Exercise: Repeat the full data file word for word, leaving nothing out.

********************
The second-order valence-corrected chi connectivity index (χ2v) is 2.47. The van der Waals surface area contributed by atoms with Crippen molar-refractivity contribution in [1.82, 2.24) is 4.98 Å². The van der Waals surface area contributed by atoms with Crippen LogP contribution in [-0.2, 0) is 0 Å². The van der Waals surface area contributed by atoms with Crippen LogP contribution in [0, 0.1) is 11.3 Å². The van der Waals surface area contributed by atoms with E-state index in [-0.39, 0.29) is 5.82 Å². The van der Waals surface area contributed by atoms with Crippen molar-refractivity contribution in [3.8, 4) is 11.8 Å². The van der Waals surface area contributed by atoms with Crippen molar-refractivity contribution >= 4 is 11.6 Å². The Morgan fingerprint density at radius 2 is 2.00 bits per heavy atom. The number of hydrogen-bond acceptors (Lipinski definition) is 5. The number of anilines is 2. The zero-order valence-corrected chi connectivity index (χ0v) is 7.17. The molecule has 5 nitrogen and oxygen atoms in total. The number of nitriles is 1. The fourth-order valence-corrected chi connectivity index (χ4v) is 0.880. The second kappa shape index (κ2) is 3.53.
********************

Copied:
The second-order valence-corrected chi connectivity index (χ2v) is 2.47. The van der Waals surface area contributed by atoms with Crippen molar-refractivity contribution in [1.82, 2.24) is 4.98 Å². The van der Waals surface area contributed by atoms with Crippen LogP contribution in [-0.2, 0) is 0 Å². The van der Waals surface area contributed by atoms with Crippen LogP contribution in [0, 0.1) is 11.3 Å². The van der Waals surface area contributed by atoms with E-state index in [-0.39, 0.29) is 5.82 Å². The van der Waals surface area contributed by atoms with Crippen molar-refractivity contribution in [3.8, 4) is 11.8 Å². The van der Waals surface area contributed by atoms with Crippen molar-refractivity contribution >= 4 is 11.6 Å². The Morgan fingerprint density at radius 2 is 2.00 bits per heavy atom. The number of hydrogen-bond acceptors (Lipinski definition) is 5. The number of anilines is 2. The zero-order valence-corrected chi connectivity index (χ0v) is 7.17. The molecule has 5 nitrogen and oxygen atoms in total. The number of nitriles is 1. The fourth-order valence-corrected chi connectivity index (χ4v) is 0.880. The second kappa shape index (κ2) is 3.53.